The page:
A white paper is a document that explains the purpose and technology of a crypto project.

Although there is no single standard for a crypto white paper, they usually contain more or less the same elements. Consider a description of the market, description of the product and the problem they want to solve with their technology. Also included in a white paper is information about the number of coins, how the coins will be distributed, who is working on this project (the team), a schedule (roadmap) and other statistics that are important in this project.

Whitepapers are usually very comprehensive and contain a lot of technical information that is not always easily understood by the average trader. Therefore, a simpler variant, a litepaper, is often issued simultaneously. This is usually shorter, less technical and easier to understand.

Well-known white papers

One well-known white paper is Bitcoin: A Peer-to-Peer Electronic Cash System. This is the paper published in 2008 by Satoshi Nakamoto. It describes what Bitcoin is and the thinking behind its development. The original version of the Bitcoin whitepaper can still be found here.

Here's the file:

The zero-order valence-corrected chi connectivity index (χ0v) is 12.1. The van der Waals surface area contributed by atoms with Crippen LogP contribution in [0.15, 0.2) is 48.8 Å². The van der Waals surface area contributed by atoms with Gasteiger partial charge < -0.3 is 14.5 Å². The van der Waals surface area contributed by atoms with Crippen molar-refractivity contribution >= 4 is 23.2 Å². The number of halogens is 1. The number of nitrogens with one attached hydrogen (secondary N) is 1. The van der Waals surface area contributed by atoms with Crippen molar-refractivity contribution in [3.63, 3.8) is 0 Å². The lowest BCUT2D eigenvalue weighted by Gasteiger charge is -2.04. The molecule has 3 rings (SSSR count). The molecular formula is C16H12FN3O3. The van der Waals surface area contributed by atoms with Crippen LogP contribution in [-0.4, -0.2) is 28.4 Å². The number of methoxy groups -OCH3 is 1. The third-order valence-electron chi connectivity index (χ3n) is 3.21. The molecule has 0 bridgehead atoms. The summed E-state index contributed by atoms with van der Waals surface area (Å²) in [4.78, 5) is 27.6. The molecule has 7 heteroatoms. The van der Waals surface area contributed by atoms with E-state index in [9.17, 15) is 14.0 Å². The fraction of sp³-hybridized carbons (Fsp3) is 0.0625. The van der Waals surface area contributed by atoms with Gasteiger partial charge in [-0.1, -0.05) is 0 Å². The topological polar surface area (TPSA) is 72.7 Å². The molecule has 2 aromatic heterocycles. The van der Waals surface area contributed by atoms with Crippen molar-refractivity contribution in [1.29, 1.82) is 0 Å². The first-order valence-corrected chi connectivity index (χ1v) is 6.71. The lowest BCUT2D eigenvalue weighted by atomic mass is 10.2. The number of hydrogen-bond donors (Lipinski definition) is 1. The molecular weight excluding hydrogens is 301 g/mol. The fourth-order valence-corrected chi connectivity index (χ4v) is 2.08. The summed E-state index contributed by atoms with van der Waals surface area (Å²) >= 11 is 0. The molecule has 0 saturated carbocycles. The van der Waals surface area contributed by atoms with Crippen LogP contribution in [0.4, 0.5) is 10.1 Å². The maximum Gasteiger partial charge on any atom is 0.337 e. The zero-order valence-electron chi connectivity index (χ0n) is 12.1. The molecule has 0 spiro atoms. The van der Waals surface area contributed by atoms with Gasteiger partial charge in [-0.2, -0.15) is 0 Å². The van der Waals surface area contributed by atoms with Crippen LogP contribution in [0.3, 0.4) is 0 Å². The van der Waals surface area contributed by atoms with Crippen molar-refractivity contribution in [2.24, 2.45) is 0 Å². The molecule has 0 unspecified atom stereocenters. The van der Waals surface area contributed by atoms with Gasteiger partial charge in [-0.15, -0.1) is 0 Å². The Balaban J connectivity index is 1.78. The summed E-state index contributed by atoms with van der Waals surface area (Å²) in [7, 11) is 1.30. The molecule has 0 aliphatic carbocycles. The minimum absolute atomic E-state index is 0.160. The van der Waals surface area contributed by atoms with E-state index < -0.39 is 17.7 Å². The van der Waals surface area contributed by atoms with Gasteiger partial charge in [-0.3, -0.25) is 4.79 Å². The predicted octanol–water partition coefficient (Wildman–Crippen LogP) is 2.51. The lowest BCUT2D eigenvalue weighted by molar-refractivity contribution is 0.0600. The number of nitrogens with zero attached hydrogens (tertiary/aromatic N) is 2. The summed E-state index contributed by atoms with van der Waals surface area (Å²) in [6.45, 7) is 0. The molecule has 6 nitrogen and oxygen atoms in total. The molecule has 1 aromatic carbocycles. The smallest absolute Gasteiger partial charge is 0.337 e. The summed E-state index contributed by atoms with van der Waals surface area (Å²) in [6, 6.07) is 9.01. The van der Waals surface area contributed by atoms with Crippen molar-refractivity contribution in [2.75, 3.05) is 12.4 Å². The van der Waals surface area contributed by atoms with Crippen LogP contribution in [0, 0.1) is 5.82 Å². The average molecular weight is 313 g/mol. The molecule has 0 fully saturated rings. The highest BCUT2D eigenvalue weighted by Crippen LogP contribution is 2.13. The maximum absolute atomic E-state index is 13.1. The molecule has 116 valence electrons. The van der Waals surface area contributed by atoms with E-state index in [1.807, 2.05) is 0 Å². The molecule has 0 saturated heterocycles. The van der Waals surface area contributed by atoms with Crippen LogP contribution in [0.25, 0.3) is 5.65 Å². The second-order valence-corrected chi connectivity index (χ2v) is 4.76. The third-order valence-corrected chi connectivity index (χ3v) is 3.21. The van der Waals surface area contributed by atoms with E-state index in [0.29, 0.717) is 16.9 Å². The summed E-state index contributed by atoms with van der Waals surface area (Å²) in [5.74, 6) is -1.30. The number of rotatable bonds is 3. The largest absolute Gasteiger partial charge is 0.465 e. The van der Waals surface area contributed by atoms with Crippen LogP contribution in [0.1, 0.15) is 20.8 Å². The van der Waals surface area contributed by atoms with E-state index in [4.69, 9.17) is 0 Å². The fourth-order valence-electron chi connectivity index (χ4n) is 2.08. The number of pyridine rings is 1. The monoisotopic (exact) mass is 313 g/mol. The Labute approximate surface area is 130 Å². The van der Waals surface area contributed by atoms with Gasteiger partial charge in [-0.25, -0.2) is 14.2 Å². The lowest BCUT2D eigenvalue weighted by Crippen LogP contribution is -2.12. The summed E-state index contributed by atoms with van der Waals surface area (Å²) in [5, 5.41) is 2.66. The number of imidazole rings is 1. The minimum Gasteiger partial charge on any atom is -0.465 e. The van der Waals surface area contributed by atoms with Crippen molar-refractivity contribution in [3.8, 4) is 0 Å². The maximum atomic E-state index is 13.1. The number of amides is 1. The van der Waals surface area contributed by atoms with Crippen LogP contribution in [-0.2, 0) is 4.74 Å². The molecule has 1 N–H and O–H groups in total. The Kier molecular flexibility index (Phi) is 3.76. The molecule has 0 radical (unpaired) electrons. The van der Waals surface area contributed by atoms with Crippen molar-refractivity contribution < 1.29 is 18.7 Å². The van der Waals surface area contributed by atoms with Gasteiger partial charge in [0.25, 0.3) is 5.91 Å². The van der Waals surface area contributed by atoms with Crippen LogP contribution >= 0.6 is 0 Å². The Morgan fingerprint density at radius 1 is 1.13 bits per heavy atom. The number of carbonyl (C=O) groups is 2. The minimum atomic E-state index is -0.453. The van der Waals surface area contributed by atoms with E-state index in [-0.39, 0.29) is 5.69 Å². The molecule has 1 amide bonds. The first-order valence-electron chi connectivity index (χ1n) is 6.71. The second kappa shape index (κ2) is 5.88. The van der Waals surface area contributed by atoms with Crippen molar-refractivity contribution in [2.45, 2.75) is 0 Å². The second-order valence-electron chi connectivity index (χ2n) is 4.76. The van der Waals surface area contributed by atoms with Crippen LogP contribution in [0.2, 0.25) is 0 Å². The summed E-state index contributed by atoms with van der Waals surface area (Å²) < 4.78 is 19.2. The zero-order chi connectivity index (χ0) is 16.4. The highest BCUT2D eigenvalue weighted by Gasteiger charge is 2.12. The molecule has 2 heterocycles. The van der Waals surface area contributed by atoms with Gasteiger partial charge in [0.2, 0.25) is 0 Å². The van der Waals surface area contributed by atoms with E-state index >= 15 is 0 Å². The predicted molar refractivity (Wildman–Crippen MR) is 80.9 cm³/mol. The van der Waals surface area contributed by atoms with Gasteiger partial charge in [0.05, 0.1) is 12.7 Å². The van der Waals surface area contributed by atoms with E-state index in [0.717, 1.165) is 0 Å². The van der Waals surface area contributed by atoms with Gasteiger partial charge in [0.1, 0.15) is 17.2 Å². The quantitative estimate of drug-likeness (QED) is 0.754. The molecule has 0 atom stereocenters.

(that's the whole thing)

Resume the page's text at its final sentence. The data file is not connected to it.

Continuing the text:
Whitepaper versus Litepaper

Whitepapers are thus of great importance for crypto projects. Whitepapers are often very comprehensive and not all data is of interest to everyone. A litepaper serves as a summary for a whitepaper. The goal of a litepaper is to highlight all the fundamental details about the project but to go as little as possible into technical details of a project. A Litepaper is created to also capture the interest of those who do not have the time or knowledge to read an extensive technical article.